Radio Table #7: Assembly And Stain

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Blog entry by William posted 11-26-2012 11:45 PM 1656 reads 0 times favorited 18 comments Add to Favorites Watch
« Part 6: Drawer Front Part 7 of Radio Table series no next part

Today, after some final sanding, it was time to start assembly. The top and shelf surfaces were glued and dropped into place.

The drawer front was glued on.

Then I drilled the holes for the knobs my wife picked out.
She picked these because they are the same ones on her jewelry cabinet. She said she likes them and wanted the same.

I’m using Minwax Dark Walnut stain. This is one of my favorite stains. It gives off a different effect depending on the wood and how you apply it. You can obtain a darker finish by leaving it on longer. I like the look it gives on cottonwood though by brushing it on and then immediately wiping off with a lint free rag. So that’s what I’m doing.

The last few photos I believe speak for themselves.
The only thing left to do now is to finish it with polyurethane. So that’s it. I’ll show it off to everyone in a couple of days in the project section.
I hope everyone has enjoyed the journey.


18 comments so far

View DIYaholic's profile


19623 posts in 2703 days

#1 posted 11-27-2012 12:43 AM

I like the dark walnut stain. The table looks great. Your “Very Special Lady” is going to love this table.

What kind of gloss? Flat, Satin or High Gloss??? Inquiring minds want to know!!!

-- Randy-- I may not be good...but I am slow! If good things come to those who wait.... Why is procrastination a bad thing?

View JL7's profile


8667 posts in 2993 days

#2 posted 11-27-2012 12:58 AM

Wow – that really hits ya right now…...that’s a lot of grain going on there…..looks great…

-- Jeff .... Minnesota, USA

View Dave's profile


11429 posts in 2868 days

#3 posted 11-27-2012 01:05 AM

Now I wana see some shine and see what it does.
Looking good William.

-- Superdav "No matter where you go - there you are."

View William's profile


9949 posts in 2870 days

#4 posted 11-27-2012 01:09 AM

Thank you guys.
I’m using gloss poly Randy.
And Dave, the shine will be on in the next few days, but I’ll bet it still won’t “do” anything. It’s a table.
What have you been smoking?


View grizzman's profile


7836 posts in 3331 days

#5 posted 11-27-2012 02:08 AM

i vote for the satin gloss…:).......someone has been sniffin lacquer thinner…lol…great job william, cant wait to see it done..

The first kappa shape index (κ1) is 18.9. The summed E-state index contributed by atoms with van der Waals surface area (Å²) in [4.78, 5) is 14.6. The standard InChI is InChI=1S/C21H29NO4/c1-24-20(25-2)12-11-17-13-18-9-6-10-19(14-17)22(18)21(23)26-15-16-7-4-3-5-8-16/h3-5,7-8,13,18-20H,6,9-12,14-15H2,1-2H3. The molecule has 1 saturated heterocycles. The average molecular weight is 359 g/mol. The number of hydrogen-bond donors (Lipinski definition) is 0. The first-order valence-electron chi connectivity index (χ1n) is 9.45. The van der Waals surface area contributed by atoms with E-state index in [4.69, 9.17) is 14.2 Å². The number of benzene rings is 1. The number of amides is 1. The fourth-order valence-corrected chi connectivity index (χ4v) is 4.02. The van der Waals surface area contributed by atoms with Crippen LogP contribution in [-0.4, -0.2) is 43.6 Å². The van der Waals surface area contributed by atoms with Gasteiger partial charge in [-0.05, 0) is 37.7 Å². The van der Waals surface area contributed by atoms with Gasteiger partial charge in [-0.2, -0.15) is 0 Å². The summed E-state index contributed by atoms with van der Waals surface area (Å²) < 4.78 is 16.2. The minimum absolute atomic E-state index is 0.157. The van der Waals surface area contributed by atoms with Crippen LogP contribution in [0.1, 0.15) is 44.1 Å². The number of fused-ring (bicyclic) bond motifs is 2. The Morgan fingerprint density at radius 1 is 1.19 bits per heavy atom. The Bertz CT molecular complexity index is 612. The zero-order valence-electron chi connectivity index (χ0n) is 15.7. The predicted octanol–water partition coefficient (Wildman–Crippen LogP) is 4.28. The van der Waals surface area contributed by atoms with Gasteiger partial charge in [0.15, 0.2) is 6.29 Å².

-- GRIZZMAN ...[''''']

View William's profile


9949 posts in 2870 days

#6 posted 11-27-2012 02:14 AM

Who’s been sniffing thinner?
Go check out my other blog Grizz.
I think you’ll get a kick out of it.


View eddie's profile


8565 posts in 2641 days

#7 posted 11-27-2012 02:18 AM

turned out beautiful as Jeff said love that wood grain gloss poly is going to look great,where did i do with that glue bottle top :)

-- Jesus Is Alright with me

View gfadvm's profile


14940 posts in 2718 days

#8 posted 11-27-2012 02:21 AM

That is turning out just great (as anticipated). That stain really changed the complexion of that cottonwood. I think we have another winner!

-- " I'll try to be nicer, if you'll try to be smarter" gfadvm

View William's profile


9949 posts in 2870 days

#9 posted 11-27-2012 02:40 AM

Thank ya’ll.
I think ya’ll will like it even better when I add the finish.
I’ve seen cottonwood with this same stain and finish, and I think it looks awesome.

Eddie, I’ll bet that top is right where you left it.
gfadvm, that is one of the things I like about cottonwood. It takes stain real well.


View Dave's profile


11429 posts in 2868 days

#10 posted 11-27-2012 03:16 AM

I used to spray lacquer on kitchen cabinets. You would sit outside for an hour before driving home. WOW

-- Superdav "No matter where you go - there you are."

View William's profile


9949 posts in 2870 days

#11 posted 11-27-2012 05:43 AM

Actually, I bought the respirator you see on my face in my profile picture, specifically because of laquer.
I’d worked with a lot of finishes before. Some gave me a slight headache, but no big deal.
Then came my first time working with laquer.
The doors and windows were open, so I thought I’d be fine.